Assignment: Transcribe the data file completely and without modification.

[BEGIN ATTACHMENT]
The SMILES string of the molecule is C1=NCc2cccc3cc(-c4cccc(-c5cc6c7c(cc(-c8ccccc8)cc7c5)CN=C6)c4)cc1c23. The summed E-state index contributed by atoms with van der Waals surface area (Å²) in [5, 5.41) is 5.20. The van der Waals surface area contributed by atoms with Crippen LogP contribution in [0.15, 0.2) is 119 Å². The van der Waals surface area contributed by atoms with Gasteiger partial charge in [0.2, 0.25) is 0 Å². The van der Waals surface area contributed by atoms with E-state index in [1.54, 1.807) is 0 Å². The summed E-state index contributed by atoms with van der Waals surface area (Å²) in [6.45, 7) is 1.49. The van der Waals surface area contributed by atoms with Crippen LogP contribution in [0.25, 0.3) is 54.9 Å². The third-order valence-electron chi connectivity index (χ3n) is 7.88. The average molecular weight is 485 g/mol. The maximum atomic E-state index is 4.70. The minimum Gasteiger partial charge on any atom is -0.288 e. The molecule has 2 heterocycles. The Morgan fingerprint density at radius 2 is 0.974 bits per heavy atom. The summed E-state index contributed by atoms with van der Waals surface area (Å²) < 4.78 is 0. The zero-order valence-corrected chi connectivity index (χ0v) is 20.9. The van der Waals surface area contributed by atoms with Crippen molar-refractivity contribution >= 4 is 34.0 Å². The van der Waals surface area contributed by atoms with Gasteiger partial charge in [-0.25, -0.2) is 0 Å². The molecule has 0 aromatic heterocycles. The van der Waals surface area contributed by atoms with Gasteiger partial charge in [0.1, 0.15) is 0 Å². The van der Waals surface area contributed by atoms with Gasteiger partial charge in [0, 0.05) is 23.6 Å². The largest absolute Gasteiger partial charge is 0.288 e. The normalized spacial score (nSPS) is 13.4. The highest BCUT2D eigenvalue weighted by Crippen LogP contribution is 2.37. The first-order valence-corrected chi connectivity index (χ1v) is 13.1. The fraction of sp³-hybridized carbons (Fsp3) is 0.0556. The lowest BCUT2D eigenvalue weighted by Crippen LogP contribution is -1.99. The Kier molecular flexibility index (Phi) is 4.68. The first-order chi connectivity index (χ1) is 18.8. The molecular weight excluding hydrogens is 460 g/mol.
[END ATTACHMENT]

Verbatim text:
The SMILES string of the molecule is C1=NCc2cccc3cc(-c4cccc(-c5cc6c7c(cc(-c8ccccc8)cc7c5)CN=C6)c4)cc1c23. The summed E-state index contributed by atoms with van der Waals surface area (Å²) in [5, 5.41) is 5.20. The van der Waals surface area contributed by atoms with Crippen LogP contribution in [0.15, 0.2) is 119 Å². The van der Waals surface area contributed by atoms with Gasteiger partial charge in [0.2, 0.25) is 0 Å². The van der Waals surface area contributed by atoms with E-state index in [1.54, 1.807) is 0 Å². The summed E-state index contributed by atoms with van der Waals surface area (Å²) in [6.45, 7) is 1.49. The van der Waals surface area contributed by atoms with Crippen LogP contribution in [0.25, 0.3) is 54.9 Å². The third-order valence-electron chi connectivity index (χ3n) is 7.88. The average molecular weight is 485 g/mol. The maximum atomic E-state index is 4.70. The minimum Gasteiger partial charge on any atom is -0.288 e. The molecule has 2 heterocycles. The Morgan fingerprint density at radius 2 is 0.974 bits per heavy atom. The summed E-state index contributed by atoms with van der Waals surface area (Å²) < 4.78 is 0. The zero-order valence-corrected chi connectivity index (χ0v) is 20.9. The van der Waals surface area contributed by atoms with Crippen molar-refractivity contribution >= 4 is 34.0 Å². The van der Waals surface area contributed by atoms with Gasteiger partial charge in [-0.25, -0.2) is 0 Å². The molecule has 0 aromatic heterocycles. The van der Waals surface area contributed by atoms with Gasteiger partial charge in [0.1, 0.15) is 0 Å². The van der Waals surface area contributed by atoms with Gasteiger partial charge in [0, 0.05) is 23.6 Å². The largest absolute Gasteiger partial charge is 0.288 e. The normalized spacial score (nSPS) is 13.4. The highest BCUT2D eigenvalue weighted by Crippen LogP contribution is 2.37. The first-order valence-corrected chi connectivity index (χ1v) is 13.1. The fraction of sp³-hybridized carbons (Fsp3) is 0.0556. The lowest BCUT2D eigenvalue weighted by Crippen LogP contribution is -1.99. The Kier molecular flexibility index (Phi) is 4.68. The first-order chi connectivity index (χ1) is 18.8. The molecular weight excluding hydrogens is 460 g/mol.